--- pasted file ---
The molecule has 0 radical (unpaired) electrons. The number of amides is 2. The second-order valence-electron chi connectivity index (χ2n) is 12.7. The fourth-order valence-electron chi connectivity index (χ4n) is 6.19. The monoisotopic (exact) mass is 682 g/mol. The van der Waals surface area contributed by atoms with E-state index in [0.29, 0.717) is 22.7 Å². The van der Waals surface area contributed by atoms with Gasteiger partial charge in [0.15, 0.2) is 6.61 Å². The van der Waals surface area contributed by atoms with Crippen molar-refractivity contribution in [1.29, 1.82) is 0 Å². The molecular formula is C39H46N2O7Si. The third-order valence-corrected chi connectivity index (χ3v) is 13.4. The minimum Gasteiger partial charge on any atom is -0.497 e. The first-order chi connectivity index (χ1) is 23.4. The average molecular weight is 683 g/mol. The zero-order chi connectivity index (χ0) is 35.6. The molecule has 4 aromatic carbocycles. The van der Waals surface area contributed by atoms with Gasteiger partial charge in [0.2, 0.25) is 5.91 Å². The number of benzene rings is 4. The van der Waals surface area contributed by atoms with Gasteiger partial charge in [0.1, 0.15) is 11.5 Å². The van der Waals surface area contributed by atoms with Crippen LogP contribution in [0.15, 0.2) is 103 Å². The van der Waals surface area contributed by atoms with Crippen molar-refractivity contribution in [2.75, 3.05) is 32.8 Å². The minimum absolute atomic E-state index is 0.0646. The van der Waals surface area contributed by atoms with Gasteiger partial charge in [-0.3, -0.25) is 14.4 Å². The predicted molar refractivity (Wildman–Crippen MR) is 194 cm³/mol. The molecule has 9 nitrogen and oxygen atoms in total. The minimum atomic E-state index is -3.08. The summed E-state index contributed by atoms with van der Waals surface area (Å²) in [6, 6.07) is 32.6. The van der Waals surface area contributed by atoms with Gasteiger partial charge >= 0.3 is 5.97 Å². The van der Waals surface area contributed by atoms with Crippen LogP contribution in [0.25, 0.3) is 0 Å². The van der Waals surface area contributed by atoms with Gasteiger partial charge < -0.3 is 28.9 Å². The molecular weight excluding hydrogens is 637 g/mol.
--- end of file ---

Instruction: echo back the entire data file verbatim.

The molecule has 0 radical (unpaired) electrons. The number of amides is 2. The second-order valence-electron chi connectivity index (χ2n) is 12.7. The fourth-order valence-electron chi connectivity index (χ4n) is 6.19. The monoisotopic (exact) mass is 682 g/mol. The van der Waals surface area contributed by atoms with E-state index in [0.29, 0.717) is 22.7 Å². The van der Waals surface area contributed by atoms with Gasteiger partial charge in [0.15, 0.2) is 6.61 Å². The van der Waals surface area contributed by atoms with Crippen molar-refractivity contribution in [1.29, 1.82) is 0 Å². The molecular formula is C39H46N2O7Si. The third-order valence-corrected chi connectivity index (χ3v) is 13.4. The minimum Gasteiger partial charge on any atom is -0.497 e. The first-order chi connectivity index (χ1) is 23.4. The average molecular weight is 683 g/mol. The zero-order chi connectivity index (χ0) is 35.6. The molecule has 4 aromatic carbocycles. The van der Waals surface area contributed by atoms with Gasteiger partial charge in [0.2, 0.25) is 5.91 Å². The number of benzene rings is 4. The van der Waals surface area contributed by atoms with Gasteiger partial charge in [0.1, 0.15) is 11.5 Å². The van der Waals surface area contributed by atoms with Crippen LogP contribution in [0.15, 0.2) is 103 Å². The van der Waals surface area contributed by atoms with Crippen molar-refractivity contribution in [2.75, 3.05) is 32.8 Å². The minimum absolute atomic E-state index is 0.0646. The van der Waals surface area contributed by atoms with Gasteiger partial charge in [-0.3, -0.25) is 14.4 Å². The predicted molar refractivity (Wildman–Crippen MR) is 194 cm³/mol. The molecule has 9 nitrogen and oxygen atoms in total. The minimum atomic E-state index is -3.08. The summed E-state index contributed by atoms with van der Waals surface area (Å²) in [6, 6.07) is 32.6. The van der Waals surface area contributed by atoms with Gasteiger partial charge >= 0.3 is 5.97 Å². The van der Waals surface area contributed by atoms with Crippen LogP contribution in [0.25, 0.3) is 0 Å². The van der Waals surface area contributed by atoms with Gasteiger partial charge < -0.3 is 28.9 Å². The molecular weight excluding hydrogens is 637 g/mol.